+ my($self, $module, $import) = @_;
+ my $r = $import
+ ? eval "use $module; 1"
+ : eval "require $module; 1";
+ Carp::croak $@ if !$r;
}
diff --git a/lib/TUWF.pod b/lib/TUWF.pod
index 4b733b3..9dca171 100644
--- a/lib/TUWF.pod
+++ b/lib/TUWF.pod
@@ -142,20 +142,19 @@ directly. Even though it is an "instance" of C<TUWF::Object>, you are
encouraged to use it as if it is the main object for your website: You can use
it to store global configuration settings and other shared data.
-All modules loaded using C<TUWF::load()> and its recursive counterpart can
-export functions; These functions are automatically imported in the
-C<TUWF::Object> namespace and can be used as methods of the TUWF object. This
-allows for an easy method to split the functionality of your website among
-different functions and files, without having to constantly load and import
-your utility modules in each file that uses them.
-
-Of course, with all exported functions being imported into a single namespace,
-this does call for some function naming conventions to avoid name conflicts and
-other confusing issues. The main TUWF methods use camelCase and are often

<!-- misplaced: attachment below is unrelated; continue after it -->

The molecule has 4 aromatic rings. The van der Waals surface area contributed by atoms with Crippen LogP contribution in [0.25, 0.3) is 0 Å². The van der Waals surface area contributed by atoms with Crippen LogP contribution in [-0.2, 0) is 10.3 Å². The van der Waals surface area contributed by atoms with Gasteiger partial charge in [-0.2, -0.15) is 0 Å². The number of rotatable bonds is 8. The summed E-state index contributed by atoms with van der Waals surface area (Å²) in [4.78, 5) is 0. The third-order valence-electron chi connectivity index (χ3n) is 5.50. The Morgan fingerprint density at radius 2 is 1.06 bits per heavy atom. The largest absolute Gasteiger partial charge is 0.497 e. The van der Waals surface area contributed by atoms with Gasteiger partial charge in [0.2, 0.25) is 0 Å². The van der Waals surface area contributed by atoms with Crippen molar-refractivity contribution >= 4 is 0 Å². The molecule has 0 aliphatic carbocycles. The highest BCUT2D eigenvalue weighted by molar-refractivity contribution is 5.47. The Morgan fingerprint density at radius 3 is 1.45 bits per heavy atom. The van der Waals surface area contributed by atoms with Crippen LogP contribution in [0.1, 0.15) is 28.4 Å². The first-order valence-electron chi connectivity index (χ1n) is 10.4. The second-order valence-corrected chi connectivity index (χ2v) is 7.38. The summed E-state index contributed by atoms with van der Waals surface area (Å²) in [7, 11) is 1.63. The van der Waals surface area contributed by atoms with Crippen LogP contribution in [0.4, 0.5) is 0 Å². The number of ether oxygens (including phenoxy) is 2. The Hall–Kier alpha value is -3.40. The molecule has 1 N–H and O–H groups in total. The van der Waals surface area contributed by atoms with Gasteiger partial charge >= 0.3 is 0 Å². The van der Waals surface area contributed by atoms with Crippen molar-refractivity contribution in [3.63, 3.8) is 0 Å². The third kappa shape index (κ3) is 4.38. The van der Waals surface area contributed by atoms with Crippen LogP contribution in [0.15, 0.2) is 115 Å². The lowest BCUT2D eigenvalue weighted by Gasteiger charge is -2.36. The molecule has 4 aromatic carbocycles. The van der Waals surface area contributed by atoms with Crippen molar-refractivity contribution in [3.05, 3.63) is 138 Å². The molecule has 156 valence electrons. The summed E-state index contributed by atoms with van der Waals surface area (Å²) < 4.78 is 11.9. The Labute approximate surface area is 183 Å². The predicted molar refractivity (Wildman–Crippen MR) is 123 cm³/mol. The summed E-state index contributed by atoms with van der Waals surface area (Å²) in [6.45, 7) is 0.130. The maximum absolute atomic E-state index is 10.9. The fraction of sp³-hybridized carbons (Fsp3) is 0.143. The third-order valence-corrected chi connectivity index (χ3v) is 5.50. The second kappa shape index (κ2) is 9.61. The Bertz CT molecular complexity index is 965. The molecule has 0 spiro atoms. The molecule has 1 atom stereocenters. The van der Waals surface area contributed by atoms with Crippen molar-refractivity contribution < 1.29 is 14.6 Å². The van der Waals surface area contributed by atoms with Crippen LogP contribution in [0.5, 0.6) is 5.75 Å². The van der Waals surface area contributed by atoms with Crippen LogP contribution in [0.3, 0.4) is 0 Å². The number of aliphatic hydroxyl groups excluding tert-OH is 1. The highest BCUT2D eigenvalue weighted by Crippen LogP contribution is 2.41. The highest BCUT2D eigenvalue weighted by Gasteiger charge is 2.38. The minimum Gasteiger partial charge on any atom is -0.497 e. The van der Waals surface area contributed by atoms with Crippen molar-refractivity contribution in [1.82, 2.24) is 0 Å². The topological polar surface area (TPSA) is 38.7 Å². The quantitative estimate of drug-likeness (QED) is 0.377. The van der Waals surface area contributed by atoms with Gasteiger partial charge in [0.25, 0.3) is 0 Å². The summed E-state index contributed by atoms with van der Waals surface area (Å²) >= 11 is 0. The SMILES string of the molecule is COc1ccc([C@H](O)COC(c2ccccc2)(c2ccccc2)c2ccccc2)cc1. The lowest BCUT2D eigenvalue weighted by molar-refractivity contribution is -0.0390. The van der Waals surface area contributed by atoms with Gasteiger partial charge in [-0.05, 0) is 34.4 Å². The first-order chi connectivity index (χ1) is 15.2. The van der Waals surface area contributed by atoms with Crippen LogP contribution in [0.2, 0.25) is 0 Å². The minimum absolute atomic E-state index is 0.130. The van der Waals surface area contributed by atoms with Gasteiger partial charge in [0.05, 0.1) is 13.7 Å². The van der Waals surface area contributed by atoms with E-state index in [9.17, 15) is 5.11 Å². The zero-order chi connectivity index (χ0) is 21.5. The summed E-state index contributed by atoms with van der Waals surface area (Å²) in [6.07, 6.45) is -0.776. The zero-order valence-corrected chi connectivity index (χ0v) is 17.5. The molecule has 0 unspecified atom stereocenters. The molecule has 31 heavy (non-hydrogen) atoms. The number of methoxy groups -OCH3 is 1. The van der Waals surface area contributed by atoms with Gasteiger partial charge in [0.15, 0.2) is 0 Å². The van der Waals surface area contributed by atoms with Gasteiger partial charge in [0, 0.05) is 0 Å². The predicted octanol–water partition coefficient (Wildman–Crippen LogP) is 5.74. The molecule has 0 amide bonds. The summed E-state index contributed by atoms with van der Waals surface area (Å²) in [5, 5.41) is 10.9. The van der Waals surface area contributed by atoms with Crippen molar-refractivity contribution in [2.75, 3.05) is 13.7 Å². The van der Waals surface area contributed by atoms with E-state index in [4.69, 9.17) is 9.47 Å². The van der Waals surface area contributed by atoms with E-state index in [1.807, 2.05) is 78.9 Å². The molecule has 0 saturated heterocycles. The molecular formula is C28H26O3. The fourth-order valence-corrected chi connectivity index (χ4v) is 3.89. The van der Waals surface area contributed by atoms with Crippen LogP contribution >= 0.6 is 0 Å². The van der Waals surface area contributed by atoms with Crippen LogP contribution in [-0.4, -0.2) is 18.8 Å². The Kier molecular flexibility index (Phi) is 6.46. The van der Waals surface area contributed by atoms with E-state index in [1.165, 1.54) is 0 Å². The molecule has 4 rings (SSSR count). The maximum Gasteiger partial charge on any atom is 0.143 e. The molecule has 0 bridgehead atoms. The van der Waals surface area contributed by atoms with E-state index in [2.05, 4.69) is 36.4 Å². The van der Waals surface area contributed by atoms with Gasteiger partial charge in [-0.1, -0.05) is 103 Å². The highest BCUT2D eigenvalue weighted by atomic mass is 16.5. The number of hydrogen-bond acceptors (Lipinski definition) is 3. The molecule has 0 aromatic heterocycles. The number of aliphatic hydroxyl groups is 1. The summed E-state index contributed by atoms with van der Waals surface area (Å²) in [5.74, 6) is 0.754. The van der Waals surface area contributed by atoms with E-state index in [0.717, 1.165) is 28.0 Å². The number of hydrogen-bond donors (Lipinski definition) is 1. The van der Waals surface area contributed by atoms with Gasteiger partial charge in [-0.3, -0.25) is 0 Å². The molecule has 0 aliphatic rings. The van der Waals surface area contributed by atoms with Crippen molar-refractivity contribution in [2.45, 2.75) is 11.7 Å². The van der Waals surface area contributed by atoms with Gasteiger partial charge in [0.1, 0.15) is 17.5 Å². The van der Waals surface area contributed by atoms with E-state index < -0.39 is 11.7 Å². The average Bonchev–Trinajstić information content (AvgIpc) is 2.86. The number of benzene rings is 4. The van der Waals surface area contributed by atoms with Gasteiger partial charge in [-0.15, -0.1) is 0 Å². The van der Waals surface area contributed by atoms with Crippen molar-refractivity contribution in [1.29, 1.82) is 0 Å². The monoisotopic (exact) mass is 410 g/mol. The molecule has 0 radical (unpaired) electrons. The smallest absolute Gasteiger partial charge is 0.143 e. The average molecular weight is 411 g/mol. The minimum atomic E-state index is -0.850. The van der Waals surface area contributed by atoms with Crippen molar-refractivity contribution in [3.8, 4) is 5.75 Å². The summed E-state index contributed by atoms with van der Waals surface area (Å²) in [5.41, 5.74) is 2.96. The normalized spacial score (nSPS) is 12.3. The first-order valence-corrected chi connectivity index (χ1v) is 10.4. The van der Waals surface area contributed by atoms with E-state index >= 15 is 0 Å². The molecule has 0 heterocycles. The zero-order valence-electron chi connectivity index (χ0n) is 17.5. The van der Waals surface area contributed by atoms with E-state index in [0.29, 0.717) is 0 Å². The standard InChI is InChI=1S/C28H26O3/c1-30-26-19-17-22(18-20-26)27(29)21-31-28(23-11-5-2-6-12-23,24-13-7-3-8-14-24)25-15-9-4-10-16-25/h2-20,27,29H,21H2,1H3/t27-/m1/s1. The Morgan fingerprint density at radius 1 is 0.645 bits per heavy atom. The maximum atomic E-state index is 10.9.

-prefixed with a short identifier to indicate to which module or section they
-belong. For example, the L<TUWF::Request|TUWF::Request> methods all start with
-C<req> and L<TUWF::Response|TUWF::Response> with C<res>. It is a good idea to
-adopt this style when you write your own methods.
+All modules loaded using C<TUWF::load()> and its recursive counterpart can add
+their own methods to the TUWF Object. This makes it easy to split the
+functionality of your website among different functions and files, without
+having to constantly load and import your utility modules in each file that
+uses them.
+
+Of course, with all these methods being imported into a single namespace, this
+does call for some method naming conventions to avoid name conflicts and other
+confusing issues. The main TUWF methods use camelCase and are often prefixed
+with a short identifier to indicate to which module or section they belong. For